New to Science: August 2018

Posted on August 2, 2018   by Laura Cox

Each month, the Microbiology Society publishes the International Journal of Systematic and Evolutionary Microbiology (IJSEM), which details newly discovered species of bacteria, fungi and protists. Here are a few of the new species that have been discovered and the places they’ve been found.

The Mariana Trench in is the deepest known part of the world’s oceans. Researchers used specialist equipment to collect a sample of seawater from the abyssopelagic zone of the Trench. Here, 5000 metres below the surface, they found a new species of bacteria which they called Pseudomonas abyssi.

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Dumbo octopuses live in the abyssopelagic zone of the ocean, where P. abyssi was found

Two new species of yeast have been found in forests in New Zealand and Japan. Zygotorulaspora danielsina was found in a southern beech forest near Lake Daniell in New Zealand and Zygotorulaspora chibaensis was found in an oak forest in Chiba, an area south-east of Tokyo.

During a routine screening of drinking water in a German reservoir, scientists found a new species of bacteria, which they named Lelliottia aquatilis.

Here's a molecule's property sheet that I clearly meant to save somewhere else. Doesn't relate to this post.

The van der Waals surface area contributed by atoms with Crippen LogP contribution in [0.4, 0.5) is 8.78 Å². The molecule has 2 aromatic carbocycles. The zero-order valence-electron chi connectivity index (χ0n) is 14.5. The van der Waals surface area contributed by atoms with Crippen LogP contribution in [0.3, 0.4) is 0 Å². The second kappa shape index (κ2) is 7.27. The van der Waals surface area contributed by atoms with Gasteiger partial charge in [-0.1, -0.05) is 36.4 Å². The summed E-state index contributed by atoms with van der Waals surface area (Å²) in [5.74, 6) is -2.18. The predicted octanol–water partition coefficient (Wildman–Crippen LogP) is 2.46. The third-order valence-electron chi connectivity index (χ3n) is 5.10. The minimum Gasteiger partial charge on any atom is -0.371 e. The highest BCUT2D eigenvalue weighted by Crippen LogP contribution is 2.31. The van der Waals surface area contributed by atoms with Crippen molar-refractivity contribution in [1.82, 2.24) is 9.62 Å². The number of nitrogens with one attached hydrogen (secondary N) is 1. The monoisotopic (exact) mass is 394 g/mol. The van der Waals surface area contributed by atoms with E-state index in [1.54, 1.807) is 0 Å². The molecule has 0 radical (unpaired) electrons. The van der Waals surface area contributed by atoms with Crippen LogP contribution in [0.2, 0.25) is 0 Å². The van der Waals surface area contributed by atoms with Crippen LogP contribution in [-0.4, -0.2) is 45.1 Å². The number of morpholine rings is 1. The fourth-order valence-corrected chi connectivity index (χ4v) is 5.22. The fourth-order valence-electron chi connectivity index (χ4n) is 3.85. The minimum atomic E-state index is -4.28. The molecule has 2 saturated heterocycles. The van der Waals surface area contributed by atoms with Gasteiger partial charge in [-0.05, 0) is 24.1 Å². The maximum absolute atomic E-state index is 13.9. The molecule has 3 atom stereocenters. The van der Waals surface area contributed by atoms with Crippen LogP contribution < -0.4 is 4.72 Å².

A pink, radiation-resistant bacterium has been found by researchers from Korea. Roseomonas radiodurans was isolated from soil that had been treated with gamma radiation. Elsewhere in Korea, a new species of Simplicispira was discovered on a Korean pig farm. The rod-shaped bacterium was found in a dust-collector and named Simplicispira suum.

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Nocardioides allogilvus, a new species of bacteria that forms pale-yellow colonies has been found by scientists in a cave in China. In another cave, in The Republic of Korea, Collimonas antrihumi was isolated from a soil sample.  

The full papers describing these species are available to journal subscribers, but the abstracts are free to read. Articles can also be purchased individually with the pay-per-view option.